Whereas the Gestalt psychologists emphasized organization, other research has emphasized the bottom-up approach—that is, how we use the information in the world to construct a percept of what we see. One of the most influential bottom-up theories advanced to account for object recognition was developed by Irving Biederman in the 1980s (see Biederman, 1987). In this view, the complexity of object recognition is solved when the visual system breaks down objects into the environment into what Biederman called geometric ions or geons. Geons represent the basic units of objects and consist of simple shapes, such as cylinders and pyramids. Recognition-by-components theory states that object recognition occurs by representing each object as a combination of basic units (geons) that make up that object. We recognize an object by the relation of the geons. Biederman tentatively proposed that there were roughly independent geons and that just about any object could be represented by some combination of these geons.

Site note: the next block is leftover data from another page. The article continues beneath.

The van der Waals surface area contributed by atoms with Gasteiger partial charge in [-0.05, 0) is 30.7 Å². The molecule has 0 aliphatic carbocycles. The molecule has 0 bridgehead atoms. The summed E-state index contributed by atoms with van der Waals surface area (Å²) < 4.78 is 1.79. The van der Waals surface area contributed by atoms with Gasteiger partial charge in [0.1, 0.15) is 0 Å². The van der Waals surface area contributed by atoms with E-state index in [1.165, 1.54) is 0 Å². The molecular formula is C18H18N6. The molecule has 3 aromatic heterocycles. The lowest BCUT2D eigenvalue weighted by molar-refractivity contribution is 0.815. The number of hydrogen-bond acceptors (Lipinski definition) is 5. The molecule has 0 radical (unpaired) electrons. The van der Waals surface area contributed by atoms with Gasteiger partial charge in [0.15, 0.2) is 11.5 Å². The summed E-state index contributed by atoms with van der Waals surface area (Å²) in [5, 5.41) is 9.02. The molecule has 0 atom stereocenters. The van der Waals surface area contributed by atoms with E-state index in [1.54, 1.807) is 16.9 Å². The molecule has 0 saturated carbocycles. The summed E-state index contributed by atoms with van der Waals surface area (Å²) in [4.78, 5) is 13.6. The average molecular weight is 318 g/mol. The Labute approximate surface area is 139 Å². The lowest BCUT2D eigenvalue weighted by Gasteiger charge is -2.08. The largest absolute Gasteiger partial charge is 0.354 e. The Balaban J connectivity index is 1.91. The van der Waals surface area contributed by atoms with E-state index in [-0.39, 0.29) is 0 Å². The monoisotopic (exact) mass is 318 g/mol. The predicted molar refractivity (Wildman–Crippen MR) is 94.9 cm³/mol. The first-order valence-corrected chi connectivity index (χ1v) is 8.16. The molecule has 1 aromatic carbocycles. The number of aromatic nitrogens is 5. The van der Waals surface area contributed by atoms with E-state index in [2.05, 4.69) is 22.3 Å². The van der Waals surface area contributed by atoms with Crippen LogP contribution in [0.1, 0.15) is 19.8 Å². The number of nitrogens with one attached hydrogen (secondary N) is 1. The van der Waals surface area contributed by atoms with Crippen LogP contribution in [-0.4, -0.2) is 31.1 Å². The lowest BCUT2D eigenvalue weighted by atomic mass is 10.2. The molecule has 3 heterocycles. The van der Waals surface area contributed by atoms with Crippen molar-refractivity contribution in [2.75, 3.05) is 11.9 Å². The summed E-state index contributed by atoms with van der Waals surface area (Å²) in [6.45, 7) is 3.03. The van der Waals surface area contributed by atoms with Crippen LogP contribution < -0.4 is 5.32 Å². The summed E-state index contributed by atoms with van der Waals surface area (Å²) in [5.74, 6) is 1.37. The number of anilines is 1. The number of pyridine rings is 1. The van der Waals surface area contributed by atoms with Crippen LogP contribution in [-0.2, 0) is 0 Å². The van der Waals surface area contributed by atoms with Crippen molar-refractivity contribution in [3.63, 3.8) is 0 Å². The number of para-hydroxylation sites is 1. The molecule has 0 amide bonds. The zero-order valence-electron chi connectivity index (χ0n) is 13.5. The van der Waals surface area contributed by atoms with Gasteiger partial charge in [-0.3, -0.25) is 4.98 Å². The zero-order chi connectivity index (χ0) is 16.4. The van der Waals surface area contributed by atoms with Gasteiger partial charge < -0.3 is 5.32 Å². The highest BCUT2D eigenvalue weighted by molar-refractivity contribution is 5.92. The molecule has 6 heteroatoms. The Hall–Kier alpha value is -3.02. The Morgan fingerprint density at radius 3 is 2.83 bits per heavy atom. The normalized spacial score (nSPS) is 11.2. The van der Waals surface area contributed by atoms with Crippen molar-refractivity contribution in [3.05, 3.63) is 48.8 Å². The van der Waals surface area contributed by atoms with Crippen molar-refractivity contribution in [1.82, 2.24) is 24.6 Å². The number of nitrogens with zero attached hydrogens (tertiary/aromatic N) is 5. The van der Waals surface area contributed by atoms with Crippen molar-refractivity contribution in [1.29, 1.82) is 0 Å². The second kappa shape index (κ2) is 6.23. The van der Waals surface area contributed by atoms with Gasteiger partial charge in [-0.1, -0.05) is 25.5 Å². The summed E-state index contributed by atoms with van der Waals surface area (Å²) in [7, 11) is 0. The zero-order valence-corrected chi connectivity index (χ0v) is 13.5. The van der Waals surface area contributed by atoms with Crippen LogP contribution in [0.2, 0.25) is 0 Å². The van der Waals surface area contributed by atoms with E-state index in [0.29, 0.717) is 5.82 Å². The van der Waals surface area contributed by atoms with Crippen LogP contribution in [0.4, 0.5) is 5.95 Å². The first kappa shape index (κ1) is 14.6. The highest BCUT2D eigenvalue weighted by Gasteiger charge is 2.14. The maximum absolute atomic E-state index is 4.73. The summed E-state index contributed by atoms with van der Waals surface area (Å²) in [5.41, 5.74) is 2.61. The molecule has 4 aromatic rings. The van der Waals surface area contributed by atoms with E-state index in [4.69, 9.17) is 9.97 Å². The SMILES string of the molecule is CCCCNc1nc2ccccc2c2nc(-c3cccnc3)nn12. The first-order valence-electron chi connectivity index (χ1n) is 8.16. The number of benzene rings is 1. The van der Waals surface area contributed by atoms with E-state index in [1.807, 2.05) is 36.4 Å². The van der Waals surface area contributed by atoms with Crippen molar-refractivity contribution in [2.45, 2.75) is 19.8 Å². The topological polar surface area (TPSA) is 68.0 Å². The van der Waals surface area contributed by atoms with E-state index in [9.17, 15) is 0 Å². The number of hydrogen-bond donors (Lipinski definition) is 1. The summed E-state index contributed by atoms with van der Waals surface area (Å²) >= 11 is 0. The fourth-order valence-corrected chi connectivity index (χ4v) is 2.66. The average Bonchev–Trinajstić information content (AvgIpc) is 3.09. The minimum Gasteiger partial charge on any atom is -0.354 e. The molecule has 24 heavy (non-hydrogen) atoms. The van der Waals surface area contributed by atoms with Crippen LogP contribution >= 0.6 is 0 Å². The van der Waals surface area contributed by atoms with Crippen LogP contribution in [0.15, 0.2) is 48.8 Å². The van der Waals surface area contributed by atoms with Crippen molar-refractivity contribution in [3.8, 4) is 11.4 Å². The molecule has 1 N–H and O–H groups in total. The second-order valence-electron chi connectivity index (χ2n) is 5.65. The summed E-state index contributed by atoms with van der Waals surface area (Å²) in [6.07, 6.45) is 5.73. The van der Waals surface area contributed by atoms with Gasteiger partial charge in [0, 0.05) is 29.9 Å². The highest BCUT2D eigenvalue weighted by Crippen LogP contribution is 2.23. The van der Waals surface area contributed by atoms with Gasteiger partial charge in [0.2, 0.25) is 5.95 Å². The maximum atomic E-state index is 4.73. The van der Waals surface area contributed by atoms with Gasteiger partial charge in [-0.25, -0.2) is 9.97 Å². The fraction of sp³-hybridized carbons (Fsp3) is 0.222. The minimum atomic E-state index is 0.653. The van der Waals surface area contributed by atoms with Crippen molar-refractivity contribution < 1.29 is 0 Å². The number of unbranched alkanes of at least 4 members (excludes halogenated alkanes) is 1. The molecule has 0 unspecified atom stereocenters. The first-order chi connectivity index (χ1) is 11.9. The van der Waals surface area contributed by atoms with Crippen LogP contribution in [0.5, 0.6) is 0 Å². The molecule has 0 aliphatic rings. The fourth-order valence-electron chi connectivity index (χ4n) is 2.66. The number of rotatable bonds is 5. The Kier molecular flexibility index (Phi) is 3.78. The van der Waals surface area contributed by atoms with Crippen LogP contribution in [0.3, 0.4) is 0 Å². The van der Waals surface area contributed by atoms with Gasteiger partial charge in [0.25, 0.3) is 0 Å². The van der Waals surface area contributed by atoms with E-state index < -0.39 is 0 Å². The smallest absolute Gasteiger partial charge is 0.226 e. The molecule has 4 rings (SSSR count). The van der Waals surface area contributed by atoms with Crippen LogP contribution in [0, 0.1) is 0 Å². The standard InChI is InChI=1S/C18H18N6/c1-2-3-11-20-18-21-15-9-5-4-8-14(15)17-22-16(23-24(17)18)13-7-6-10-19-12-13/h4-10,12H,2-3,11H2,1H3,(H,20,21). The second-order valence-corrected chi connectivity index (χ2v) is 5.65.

In this illustration, see if you can identify some of the geons that make up objects. If you have a slow connection and not all the images load, just reload the page, and that usually works. You might need to go full screen before reloading the page.
To see the illustration in full screen, which is recommended, press the Full Screen button, which appears at the top of the page.
Below is a list of the ways that you can alter the illustration. The settings include the following:
1-5: these are the geons that might be in the image you are examining.
Check Answers: it brings up the same image with the geons that make up the image shown. It only works if you have selected at least one geon that might be in the image.
New Image: it picks a new image to examine. It only works if you have checked your answers for the image currently being shown.
Pressing this button restores the settings to their default values.